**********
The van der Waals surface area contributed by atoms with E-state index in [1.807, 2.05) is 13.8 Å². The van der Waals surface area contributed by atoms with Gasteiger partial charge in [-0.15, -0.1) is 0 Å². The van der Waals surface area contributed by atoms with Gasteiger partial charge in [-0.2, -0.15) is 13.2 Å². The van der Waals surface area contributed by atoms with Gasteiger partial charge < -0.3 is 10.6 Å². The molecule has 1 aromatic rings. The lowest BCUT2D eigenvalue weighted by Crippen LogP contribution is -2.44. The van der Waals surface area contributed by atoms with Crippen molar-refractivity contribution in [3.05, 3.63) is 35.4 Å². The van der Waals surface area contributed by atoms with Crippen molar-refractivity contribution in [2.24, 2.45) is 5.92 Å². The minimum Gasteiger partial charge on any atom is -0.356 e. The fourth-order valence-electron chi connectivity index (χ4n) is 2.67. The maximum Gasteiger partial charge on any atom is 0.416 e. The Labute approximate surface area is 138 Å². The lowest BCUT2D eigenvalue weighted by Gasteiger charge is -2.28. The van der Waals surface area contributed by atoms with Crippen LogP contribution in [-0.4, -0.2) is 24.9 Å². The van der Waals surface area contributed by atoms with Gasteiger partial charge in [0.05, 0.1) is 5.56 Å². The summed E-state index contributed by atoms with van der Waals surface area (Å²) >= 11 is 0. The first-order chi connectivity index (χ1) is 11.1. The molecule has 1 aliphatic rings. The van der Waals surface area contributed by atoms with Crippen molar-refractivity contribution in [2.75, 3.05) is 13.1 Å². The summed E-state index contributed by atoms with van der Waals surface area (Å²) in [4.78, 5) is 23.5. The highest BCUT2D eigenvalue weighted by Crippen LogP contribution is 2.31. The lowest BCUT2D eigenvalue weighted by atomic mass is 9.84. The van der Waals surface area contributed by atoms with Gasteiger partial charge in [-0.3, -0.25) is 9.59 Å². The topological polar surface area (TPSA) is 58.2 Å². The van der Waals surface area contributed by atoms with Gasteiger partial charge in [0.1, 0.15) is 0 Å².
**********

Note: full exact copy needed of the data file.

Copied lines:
The van der Waals surface area contributed by atoms with E-state index in [1.807, 2.05) is 13.8 Å². The van der Waals surface area contributed by atoms with Gasteiger partial charge in [-0.15, -0.1) is 0 Å². The van der Waals surface area contributed by atoms with Gasteiger partial charge in [-0.2, -0.15) is 13.2 Å². The van der Waals surface area contributed by atoms with Gasteiger partial charge < -0.3 is 10.6 Å². The molecule has 1 aromatic rings. The lowest BCUT2D eigenvalue weighted by Crippen LogP contribution is -2.44. The van der Waals surface area contributed by atoms with Crippen molar-refractivity contribution in [3.05, 3.63) is 35.4 Å². The van der Waals surface area contributed by atoms with Crippen molar-refractivity contribution in [2.24, 2.45) is 5.92 Å². The minimum Gasteiger partial charge on any atom is -0.356 e. The fourth-order valence-electron chi connectivity index (χ4n) is 2.67. The maximum Gasteiger partial charge on any atom is 0.416 e. The Labute approximate surface area is 138 Å². The lowest BCUT2D eigenvalue weighted by Gasteiger charge is -2.28. The van der Waals surface area contributed by atoms with Crippen LogP contribution in [-0.4, -0.2) is 24.9 Å². The van der Waals surface area contributed by atoms with Gasteiger partial charge in [0.05, 0.1) is 5.56 Å². The summed E-state index contributed by atoms with van der Waals surface area (Å²) >= 11 is 0. The first-order chi connectivity index (χ1) is 11.1. The molecule has 1 aliphatic rings. The van der Waals surface area contributed by atoms with Crippen molar-refractivity contribution in [2.75, 3.05) is 13.1 Å². The summed E-state index contributed by atoms with van der Waals surface area (Å²) in [4.78, 5) is 23.5. The highest BCUT2D eigenvalue weighted by Crippen LogP contribution is 2.31. The lowest BCUT2D eigenvalue weighted by atomic mass is 9.84. The van der Waals surface area contributed by atoms with Gasteiger partial charge in [-0.3, -0.25) is 9.59 Å². The topological polar surface area (TPSA) is 58.2 Å². The van der Waals surface area contributed by atoms with Gasteiger partial charge in [0.1, 0.15) is 0 Å².